Foxwoods sweetens deal for Milford
Foxwoods Massachusetts has sweetened its Bay State casino deal, promising the town of Milford $34 million in up-front payments and $31 million a year.
The guarantees would provide the town with "the highest economic return" of any of the competing Massachusetts casino proposals on a per-capita basis, the developer said in a statement released Sunday. The $31 million in annual payments would amount to $1,192 for each of Milford's 26,000 residents, Foxwoods said.
By comparison, Wynn Resorts' guarantee of $25 million a year for Everett, where Wynn seeks to build a resort casino, breaks down to $587 per resident, according to Foxwoods. A partnership proposing to build a resort casino at Suffolk Downs in Boston has guaranteed the city at least $32 million a year, or about $50 per resident.
Foxwoods Massachusetts, a partnership headed by the Mashantucket Pequot Tribe's Foxwoods Resort Casino, is negotiating a "host community agreement" with officials in Milford, site of the $1 billion project the partnership would develop between Interstate 495 and Route 16 in the town's northeastern corner.
Milford selectmen are scheduled to review the agreement Wednesday night.
Up until late last week, Foxwoods Massachusetts' proposal called for $18 million in annual payments to the town, prompting one of Milford's three selectmen to call for a higher amount. William Buckley, chairman of the Board of Selectmen, said he wanted "Everett money."
Design changes adopted by the developers in the last few days raise building heights and increase the number of proposed hotel rooms, among other things.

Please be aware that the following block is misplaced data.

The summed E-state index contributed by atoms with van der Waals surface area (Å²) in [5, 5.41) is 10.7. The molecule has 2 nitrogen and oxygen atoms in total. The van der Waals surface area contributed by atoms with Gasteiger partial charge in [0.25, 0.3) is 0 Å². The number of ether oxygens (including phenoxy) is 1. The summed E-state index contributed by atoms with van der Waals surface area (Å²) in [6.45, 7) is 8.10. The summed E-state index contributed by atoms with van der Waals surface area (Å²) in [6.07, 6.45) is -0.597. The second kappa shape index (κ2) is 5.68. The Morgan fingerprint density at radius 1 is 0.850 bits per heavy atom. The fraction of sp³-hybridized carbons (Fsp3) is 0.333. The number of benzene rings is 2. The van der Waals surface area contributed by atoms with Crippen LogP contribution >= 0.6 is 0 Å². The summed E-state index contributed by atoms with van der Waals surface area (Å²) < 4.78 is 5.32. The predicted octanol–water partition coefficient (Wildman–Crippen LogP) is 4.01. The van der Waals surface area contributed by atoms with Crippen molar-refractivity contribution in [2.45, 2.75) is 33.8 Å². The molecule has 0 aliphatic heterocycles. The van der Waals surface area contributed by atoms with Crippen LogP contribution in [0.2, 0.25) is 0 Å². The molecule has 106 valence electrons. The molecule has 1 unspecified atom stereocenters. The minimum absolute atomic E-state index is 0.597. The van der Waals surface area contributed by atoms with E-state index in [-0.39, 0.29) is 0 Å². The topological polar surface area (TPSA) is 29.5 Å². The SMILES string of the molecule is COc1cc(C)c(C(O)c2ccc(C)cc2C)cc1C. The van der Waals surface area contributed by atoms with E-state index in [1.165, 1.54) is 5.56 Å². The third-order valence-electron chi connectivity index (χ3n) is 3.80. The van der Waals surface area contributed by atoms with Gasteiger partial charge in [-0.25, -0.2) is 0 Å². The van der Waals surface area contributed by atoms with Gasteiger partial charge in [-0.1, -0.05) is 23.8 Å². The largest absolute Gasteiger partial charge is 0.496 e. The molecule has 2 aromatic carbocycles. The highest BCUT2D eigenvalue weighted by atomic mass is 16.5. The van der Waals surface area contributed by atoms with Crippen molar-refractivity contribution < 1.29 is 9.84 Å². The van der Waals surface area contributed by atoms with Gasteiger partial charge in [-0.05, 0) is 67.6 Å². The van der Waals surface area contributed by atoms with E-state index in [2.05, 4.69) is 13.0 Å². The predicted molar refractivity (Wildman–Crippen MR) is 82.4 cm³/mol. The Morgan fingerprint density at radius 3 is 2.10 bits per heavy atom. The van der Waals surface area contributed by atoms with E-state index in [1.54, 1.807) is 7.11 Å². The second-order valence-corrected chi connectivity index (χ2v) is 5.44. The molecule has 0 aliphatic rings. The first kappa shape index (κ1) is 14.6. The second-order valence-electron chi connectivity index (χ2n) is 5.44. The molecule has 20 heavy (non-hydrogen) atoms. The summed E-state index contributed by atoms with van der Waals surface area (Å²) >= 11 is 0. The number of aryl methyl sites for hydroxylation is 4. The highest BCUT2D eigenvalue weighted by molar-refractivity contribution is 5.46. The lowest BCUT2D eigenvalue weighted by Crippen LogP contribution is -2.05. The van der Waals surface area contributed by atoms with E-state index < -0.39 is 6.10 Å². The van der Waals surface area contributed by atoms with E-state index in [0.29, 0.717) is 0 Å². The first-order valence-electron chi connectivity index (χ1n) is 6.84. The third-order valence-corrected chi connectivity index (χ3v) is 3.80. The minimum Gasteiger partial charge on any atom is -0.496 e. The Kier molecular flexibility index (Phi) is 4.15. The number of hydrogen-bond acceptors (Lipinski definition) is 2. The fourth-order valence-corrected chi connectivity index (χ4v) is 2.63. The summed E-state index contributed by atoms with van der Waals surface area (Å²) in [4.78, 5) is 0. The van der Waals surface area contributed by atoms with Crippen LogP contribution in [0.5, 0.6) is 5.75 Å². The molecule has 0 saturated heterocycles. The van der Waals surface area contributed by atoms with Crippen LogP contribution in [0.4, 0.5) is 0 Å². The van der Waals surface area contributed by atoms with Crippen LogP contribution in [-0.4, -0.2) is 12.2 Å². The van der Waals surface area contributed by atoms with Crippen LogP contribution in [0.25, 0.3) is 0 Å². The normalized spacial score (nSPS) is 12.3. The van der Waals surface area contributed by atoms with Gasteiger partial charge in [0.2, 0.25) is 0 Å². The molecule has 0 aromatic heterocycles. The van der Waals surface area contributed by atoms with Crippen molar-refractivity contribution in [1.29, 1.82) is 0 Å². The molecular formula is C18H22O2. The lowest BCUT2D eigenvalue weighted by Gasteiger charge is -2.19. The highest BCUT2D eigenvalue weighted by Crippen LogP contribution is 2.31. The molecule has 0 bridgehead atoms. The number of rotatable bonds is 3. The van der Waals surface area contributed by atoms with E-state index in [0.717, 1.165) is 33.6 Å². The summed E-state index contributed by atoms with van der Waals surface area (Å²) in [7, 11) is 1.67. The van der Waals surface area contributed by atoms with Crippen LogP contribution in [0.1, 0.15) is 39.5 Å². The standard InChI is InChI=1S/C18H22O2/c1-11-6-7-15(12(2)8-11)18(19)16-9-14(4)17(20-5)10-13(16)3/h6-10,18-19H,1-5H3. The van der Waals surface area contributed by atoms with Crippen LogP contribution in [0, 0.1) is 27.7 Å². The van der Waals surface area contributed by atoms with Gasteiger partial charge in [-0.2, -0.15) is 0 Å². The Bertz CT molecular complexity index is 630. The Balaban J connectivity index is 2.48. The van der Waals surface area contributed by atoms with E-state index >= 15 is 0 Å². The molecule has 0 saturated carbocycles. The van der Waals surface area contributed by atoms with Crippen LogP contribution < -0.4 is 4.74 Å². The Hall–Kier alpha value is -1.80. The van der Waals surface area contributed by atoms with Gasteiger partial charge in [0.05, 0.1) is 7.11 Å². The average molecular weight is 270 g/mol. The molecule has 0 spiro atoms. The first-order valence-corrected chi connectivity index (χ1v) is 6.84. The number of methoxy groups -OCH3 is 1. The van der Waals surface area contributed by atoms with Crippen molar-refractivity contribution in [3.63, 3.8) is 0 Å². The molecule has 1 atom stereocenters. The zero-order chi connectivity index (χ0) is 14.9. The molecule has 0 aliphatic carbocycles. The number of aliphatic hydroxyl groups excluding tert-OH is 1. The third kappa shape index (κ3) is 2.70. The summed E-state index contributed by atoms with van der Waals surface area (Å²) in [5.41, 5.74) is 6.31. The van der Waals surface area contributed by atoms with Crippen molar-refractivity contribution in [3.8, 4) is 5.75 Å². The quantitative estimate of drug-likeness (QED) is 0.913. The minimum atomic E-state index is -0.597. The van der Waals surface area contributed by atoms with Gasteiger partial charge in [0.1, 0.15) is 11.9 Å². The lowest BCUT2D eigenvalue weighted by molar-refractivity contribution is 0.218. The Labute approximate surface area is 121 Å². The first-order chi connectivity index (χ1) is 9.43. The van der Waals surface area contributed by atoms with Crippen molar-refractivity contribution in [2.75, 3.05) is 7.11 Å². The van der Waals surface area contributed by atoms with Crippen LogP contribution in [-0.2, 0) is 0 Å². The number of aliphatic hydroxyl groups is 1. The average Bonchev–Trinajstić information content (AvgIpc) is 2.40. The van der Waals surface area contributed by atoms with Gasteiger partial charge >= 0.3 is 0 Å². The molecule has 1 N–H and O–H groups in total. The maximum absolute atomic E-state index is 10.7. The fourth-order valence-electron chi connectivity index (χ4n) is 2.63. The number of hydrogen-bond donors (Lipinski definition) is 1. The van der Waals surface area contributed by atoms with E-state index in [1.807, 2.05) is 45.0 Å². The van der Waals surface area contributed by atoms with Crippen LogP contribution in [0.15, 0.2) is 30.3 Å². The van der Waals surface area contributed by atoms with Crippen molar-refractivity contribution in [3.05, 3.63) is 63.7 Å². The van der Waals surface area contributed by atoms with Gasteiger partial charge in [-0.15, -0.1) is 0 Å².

In addition to the host community agreement, Foxwoods Massachusetts would have to secure local voters' support for the casino project in a townwide referendum as well as a zone change that would require a two-thirds vote of elected town meeting members.
Stories that may interest you
A previous story found many friends for lonely Oscar, but after an attack by a strange dog, he needs a smaller friend.
People walk down State Street from New London City Hall to Parade Plaza on Wednesday, Nov. 20, 2019 during a Transgender Day of Remembrance event to read the names of those who were murdered in the United States and other countries.
Connecticut College introduced the “land acknowledgment statement” during an event a couple of years ago, and has broadened use of the statement since then.
Norwich and New London police recommended time change to NFA officials, citing information regarding a potential conflict among attendees.